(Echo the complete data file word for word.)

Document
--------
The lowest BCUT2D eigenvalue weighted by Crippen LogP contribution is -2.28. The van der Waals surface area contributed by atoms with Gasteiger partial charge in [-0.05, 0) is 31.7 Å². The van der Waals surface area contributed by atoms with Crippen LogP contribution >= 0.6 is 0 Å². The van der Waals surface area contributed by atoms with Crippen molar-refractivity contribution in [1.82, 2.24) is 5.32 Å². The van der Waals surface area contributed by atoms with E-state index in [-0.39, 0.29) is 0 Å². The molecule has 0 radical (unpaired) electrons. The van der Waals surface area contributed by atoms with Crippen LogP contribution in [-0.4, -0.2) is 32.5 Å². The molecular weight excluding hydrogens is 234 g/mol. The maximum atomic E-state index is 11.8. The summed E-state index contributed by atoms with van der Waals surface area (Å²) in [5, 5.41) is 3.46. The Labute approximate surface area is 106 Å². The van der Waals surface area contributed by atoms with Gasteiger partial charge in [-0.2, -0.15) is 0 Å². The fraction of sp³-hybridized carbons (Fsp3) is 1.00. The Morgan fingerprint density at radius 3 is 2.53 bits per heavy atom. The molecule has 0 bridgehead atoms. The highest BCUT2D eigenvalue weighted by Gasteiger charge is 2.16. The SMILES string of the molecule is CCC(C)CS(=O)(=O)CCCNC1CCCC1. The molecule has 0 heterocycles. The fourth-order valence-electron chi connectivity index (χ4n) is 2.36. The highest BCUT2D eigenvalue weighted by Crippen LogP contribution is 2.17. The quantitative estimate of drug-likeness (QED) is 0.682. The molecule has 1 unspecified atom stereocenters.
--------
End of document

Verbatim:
The lowest BCUT2D eigenvalue weighted by Crippen LogP contribution is -2.28. The van der Waals surface area contributed by atoms with Gasteiger partial charge in [-0.05, 0) is 31.7 Å². The van der Waals surface area contributed by atoms with Crippen LogP contribution >= 0.6 is 0 Å². The van der Waals surface area contributed by atoms with Crippen molar-refractivity contribution in [1.82, 2.24) is 5.32 Å². The van der Waals surface area contributed by atoms with E-state index in [-0.39, 0.29) is 0 Å². The molecule has 0 radical (unpaired) electrons. The van der Waals surface area contributed by atoms with Crippen LogP contribution in [-0.4, -0.2) is 32.5 Å². The molecular weight excluding hydrogens is 234 g/mol. The maximum atomic E-state index is 11.8. The summed E-state index contributed by atoms with van der Waals surface area (Å²) in [5, 5.41) is 3.46. The Labute approximate surface area is 106 Å². The van der Waals surface area contributed by atoms with Gasteiger partial charge in [-0.2, -0.15) is 0 Å². The fraction of sp³-hybridized carbons (Fsp3) is 1.00. The Morgan fingerprint density at radius 3 is 2.53 bits per heavy atom. The molecule has 0 bridgehead atoms. The highest BCUT2D eigenvalue weighted by Gasteiger charge is 2.16. The SMILES string of the molecule is CCC(C)CS(=O)(=O)CCCNC1CCCC1. The molecule has 0 heterocycles. The fourth-order valence-electron chi connectivity index (χ4n) is 2.36. The highest BCUT2D eigenvalue weighted by Crippen LogP contribution is 2.17. The quantitative estimate of drug-likeness (QED) is 0.682. The molecule has 1 unspecified atom stereocenters.